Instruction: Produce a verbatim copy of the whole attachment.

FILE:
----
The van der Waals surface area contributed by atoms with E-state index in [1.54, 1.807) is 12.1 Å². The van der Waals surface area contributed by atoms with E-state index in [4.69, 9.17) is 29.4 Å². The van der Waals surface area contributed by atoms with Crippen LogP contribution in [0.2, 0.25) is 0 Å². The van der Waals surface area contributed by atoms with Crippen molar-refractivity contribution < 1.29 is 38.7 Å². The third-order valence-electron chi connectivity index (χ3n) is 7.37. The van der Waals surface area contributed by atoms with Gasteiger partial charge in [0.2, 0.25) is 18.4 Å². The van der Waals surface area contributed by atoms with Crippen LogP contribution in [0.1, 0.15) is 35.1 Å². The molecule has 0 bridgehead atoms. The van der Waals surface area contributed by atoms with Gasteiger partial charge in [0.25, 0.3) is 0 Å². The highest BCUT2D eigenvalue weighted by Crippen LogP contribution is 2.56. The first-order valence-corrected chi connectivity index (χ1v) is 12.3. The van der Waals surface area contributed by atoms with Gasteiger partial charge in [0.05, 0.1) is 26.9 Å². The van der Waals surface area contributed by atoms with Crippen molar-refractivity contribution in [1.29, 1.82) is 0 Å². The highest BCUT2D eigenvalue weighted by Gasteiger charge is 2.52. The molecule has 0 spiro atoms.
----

The van der Waals surface area contributed by atoms with E-state index in [1.54, 1.807) is 12.1 Å². The van der Waals surface area contributed by atoms with E-state index in [4.69, 9.17) is 29.4 Å². The van der Waals surface area contributed by atoms with Crippen LogP contribution in [0.2, 0.25) is 0 Å². The van der Waals surface area contributed by atoms with Crippen molar-refractivity contribution < 1.29 is 38.7 Å². The third-order valence-electron chi connectivity index (χ3n) is 7.37. The van der Waals surface area contributed by atoms with Gasteiger partial charge in [0.2, 0.25) is 18.4 Å². The van der Waals surface area contributed by atoms with Crippen LogP contribution in [0.1, 0.15) is 35.1 Å². The molecule has 0 bridgehead atoms. The van der Waals surface area contributed by atoms with Gasteiger partial charge in [0.25, 0.3) is 0 Å². The highest BCUT2D eigenvalue weighted by Crippen LogP contribution is 2.56. The first-order valence-corrected chi connectivity index (χ1v) is 12.3. The van der Waals surface area contributed by atoms with Gasteiger partial charge in [0.05, 0.1) is 26.9 Å². The van der Waals surface area contributed by atoms with Crippen molar-refractivity contribution in [1.29, 1.82) is 0 Å². The highest BCUT2D eigenvalue weighted by Gasteiger charge is 2.52. The molecule has 0 spiro atoms.